Our new Trainee Arts Administrator describes her few months at Extant, and the effects of moving from participant to professional.
Lucy Hayward writes: In October 2014 I started in position as Extant’s Trainee Arts Administrator. This is a part-time role which requires the applicant to be unemployed and either blind or partially sighted. It is part of RNIB’s Extending The Reach (EtR) Programme which works to provide unemployed blind and partially sighted people with work experience opportunities.
Since being diagnosed with Macular Degeneration employment has become very difficult for me, I am an honest person but when I state that I am partially blind employers tend to become less interested in employing me. Employers are new to the idea of employing a blind or partially sighted person and unaware of the support available and how once this is in place not much more needs to be done. When I saw this potion advertised with Extant (the only visually impaired performing arts company in the UK) I knew I could not pass this opportunity up.
Having never worked in an office before I became quite nervous about starting and not being the person that they were expecting to employ. Though on my first day I walked in the office, shown to my desk which had my computer on it (ZoomText included), talked through what would be happening that day, asked if there was anything I needed other people in the office to take into account, given a cup of herbal tea and felt completely at ease.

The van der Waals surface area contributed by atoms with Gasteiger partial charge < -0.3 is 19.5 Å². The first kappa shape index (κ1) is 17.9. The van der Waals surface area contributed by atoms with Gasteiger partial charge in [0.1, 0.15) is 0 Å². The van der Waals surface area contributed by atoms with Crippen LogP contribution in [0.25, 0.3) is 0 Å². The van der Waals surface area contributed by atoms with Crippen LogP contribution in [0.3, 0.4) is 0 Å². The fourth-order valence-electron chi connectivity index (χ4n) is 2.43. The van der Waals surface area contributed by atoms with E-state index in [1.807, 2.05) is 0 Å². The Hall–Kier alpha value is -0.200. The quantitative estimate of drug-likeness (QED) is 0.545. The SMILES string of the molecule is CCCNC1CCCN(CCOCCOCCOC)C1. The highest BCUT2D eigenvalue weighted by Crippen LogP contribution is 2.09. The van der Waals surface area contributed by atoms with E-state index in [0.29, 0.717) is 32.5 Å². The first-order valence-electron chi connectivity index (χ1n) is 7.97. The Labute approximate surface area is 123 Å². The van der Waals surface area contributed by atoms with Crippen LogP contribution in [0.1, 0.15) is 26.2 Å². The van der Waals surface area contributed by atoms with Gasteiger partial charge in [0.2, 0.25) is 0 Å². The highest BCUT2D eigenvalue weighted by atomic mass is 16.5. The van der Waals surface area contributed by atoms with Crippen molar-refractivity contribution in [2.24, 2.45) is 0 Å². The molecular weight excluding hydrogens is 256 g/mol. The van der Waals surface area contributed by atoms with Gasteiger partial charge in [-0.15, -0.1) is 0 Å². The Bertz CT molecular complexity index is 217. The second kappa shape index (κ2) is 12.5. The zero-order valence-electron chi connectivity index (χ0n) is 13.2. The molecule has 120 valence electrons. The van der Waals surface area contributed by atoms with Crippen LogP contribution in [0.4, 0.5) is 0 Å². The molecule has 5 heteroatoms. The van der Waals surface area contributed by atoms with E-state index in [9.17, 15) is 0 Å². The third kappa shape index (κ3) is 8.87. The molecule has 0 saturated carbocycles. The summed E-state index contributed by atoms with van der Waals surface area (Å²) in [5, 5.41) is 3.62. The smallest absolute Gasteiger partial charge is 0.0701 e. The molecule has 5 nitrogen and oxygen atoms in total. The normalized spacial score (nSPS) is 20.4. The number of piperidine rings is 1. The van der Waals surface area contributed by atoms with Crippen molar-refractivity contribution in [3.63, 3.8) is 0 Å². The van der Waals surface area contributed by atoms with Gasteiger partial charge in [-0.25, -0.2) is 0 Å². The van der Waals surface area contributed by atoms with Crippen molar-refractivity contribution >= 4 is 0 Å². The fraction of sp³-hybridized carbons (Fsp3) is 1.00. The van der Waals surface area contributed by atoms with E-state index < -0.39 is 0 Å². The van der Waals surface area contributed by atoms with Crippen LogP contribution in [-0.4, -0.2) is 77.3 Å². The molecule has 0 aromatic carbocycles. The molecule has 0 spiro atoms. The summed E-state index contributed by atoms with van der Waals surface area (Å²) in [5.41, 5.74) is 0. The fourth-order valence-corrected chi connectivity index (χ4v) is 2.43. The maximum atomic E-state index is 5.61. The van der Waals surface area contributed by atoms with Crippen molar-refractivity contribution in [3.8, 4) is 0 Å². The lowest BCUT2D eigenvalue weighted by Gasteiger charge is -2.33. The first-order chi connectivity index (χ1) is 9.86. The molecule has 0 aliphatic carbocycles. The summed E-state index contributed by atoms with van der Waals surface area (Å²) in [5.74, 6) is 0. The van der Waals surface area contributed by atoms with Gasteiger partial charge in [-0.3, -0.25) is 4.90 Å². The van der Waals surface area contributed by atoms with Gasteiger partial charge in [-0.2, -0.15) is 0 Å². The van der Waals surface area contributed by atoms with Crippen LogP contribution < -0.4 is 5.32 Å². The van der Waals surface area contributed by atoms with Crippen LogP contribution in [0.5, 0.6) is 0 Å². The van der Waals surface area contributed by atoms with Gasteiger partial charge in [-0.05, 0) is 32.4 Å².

Since then I have become responsible for communicating with Extant followers and providing relevant information via social media, email and phone calls, updating and developing various databases and keeping track of everyone in the office and how I can provide extra support when needed. It has been a steady learning curve for me, I am becoming more confident in the work I am producing, more organised and after the introduction period am starting to understand why there are certain processes for particular tasks and how effective they are.
Being part of the RNIB outreach scheme, every few months RNIB check up on me and how I am progressing. At first the idea of this meeting was nerve-wracking but it is also an opportunity to see how Extant are working with me and after I have left, whether it would be a good place for another trainee to take up position. I found this really useful . They are looking at how I respond to the tasks set and if I bring new ideas to the table whether that can boost the next person’s experience. Due to this I started to understand how useful it is for me to log everything I do, ensure that I make notes so that they will have detailed instructions for the next person in this position. This has in turn helped me gain more confidence in my organisation and helping me focus on what I want to achieve in the future. I was asked about my commute-I travel from Birmingham to London three days a week. The position is part-time so I only have to do it three days a week and the staff at Euston station have been brilliant, helping me find the right train. The inaccurate information provided by transport for London (buses) has made the journey more tiring but I have found a bus that takes me directly from Euston to the Extant office. It is a 2 and half hour commute each way but opportunities like this are worth travelling for.
Now, I am feeling confident. Considered part of the Extant team, I am able to discuss with visitors to the office and people outside, about Extant, how we are working towards understanding and acceptance of blind and partially sighted people in theatre and how these people can help us reach that goal. I am able to provide my opinion and direct experience as a partially blind person in the office knowing that it will be valued and appreciated. I have been given the opportunity to work in a supportive role on an Extant project and am very excited to have met the team and be working at Extant for our forthcoming project, Flatland. Check out @extantltd for exciting news in 2015
Lucy's role is supported by Unlimited Impact; supporting artists and venues to celebrate the work of disabled artists, funded by Spirit of 2012.